Beit Furik, Huwwara, Za'tara (Tapuah), Tue 29.4.08, Morning
Translator: Charles K.
If there's such a thing as an ordinary day under occupation, then this is one of those days, lots of activity at the CP's, but the traffic moves freely, people go on their way, perhaps it's the wonderful weather that makes things go relatively calmly.
There's no CP at the entry to the occupied territories; at the exit to Israel a line of automobiles moving without delay.
At the entrance to Ariel the usual police presence allows vehicles from Ariel to leave; they stop traffic on Route 5 and reopen it a few minutes later.
The CP at the entrance to Zeita is open and there there's no crowd around the exit.
8:00 - Za'tara (Tapuach) intersection -
No one coming from Route 5 is waiting at the CP, and the soldiers are relaxed.
About 32 automobiles on line coming from Nablus, two lanes open, no vehicles detained.
8:15 - Beit Furik CP.
8 automobiles waiting to enter Nablus. The drivers say that they have to wait about 15 minutes. We come closer to the CP; the soldiers pay no attention to us - they're busy moving the vehicles through. Two lanes open. No line from the direction of Nablus, and after a quarter of an hour passes, no cars are waiting any more. A car arrives, comes closer, the soldier motions it to draw near, he only checks documents and lets it pass through.
Many pedestrians, but two lanes are open and people pass through quickly.
A resident of Beit Furik approaches us for help. He's been working in Israel for 10 years and suddenly, a month ago, his permit was taken away, because of a problem that arose with his ID number. We took down his details, and will try to help.
8:45 Huwwara CP -
The parking lot is crowded, it turns out that life and its demands are more powerful than anything else, and despite past battles against the peddlers, there's a real outdoor market in the parking lot. Candy, rolls, soft drinks, hot food, hot beverages, plants.
But the drivers don't have much business, the CP is empty, only a few people leaving Nablus on foot, but there's more traffic entering. Maybe in the afternoon, when those who went it will come back out, the drivers will have work.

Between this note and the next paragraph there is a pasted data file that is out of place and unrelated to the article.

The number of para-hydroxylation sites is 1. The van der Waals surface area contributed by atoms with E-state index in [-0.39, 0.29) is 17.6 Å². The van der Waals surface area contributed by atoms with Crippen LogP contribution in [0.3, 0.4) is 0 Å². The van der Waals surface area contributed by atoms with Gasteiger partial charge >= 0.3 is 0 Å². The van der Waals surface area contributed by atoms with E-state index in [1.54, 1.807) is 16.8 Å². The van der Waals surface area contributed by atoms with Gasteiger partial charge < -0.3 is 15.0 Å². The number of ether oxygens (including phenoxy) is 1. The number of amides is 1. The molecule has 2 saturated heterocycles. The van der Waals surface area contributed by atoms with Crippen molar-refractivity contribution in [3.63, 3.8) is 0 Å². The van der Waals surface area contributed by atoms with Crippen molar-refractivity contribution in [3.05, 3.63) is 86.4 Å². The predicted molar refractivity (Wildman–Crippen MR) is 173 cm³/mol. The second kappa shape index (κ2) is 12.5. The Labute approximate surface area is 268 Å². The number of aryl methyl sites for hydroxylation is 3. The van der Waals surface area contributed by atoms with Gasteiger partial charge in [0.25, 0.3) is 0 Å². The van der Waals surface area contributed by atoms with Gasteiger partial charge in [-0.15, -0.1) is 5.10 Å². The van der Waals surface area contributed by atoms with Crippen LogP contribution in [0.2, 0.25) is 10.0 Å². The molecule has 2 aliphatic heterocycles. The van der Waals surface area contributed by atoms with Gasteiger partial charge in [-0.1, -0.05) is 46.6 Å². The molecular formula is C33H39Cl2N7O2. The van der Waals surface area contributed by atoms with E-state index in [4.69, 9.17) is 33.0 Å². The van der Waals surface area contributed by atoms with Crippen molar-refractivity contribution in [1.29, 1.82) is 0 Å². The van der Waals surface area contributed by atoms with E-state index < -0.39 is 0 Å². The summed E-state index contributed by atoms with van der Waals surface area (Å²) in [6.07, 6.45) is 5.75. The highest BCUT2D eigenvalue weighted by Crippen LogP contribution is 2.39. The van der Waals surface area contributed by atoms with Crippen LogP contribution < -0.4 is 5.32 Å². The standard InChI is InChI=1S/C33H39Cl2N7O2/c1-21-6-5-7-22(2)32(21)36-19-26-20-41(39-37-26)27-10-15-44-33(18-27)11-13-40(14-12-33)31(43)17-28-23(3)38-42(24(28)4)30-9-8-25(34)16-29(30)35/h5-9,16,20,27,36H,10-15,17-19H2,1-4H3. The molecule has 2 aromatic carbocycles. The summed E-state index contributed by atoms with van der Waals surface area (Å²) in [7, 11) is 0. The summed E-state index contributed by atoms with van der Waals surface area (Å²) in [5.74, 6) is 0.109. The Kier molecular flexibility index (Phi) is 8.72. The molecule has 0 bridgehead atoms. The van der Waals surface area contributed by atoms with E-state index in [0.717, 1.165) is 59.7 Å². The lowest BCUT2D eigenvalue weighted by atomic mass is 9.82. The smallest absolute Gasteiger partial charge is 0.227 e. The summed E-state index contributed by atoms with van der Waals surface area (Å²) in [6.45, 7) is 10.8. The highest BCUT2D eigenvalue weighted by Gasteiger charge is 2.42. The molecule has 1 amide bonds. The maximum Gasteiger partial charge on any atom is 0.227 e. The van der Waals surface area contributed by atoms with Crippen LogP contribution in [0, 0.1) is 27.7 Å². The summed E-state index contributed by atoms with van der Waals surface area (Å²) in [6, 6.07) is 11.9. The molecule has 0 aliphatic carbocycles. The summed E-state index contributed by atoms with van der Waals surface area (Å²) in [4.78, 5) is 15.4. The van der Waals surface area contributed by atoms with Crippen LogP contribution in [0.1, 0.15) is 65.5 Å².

The soldiers are very relaxed and that has a major effect on how things are going. Two regular lanes are open, as well as a humanitarian lane.
Vehicles - few vehicles exiting; occasionally a car arrives to enter Nablus and passes through immediately. The vehicle CP is manned all the time.
9:05 - About 20 people are waiting to exit Nablus; all the lanes are open.
A driver of a milk truck asks us to help him get through; he goes through every day, but today they're not letting him, he has no permit. We talk to H. from the DCO, and after checking it turns out that his entry permit expired yesterday. Nothing can be done.
A car arrives at the CP, an Israeli license plate, the woman driver is turned back, with all due respect.
Three buses carrying schoolgirls on a trip arrive to enter Nablus, and are passed through without difficulty.
9:45 We left, back to the Za'tara intersection, where things are still the same, passing through very slowly and about 35 cars on line.
We stopped in the parking lot and went over to the CP, reservists on duty, the commander approaches us, we asked about the delays, and told him that now, as well as when we were here in the morning, more than 30 cars were waiting. How do you know, he asked. We counted, we told him. His reply - that's how the CP operates -soldiers have to eat sometimes. But he left us immediately, went over to the two open lanes and the cars started moving quickly.
We kept standing there, and then the commander came over to us and said that he appreciates our work but asked us to move back so the drivers won't see us and think that the traffic suddenly started moving because of us.
We walked away grinning.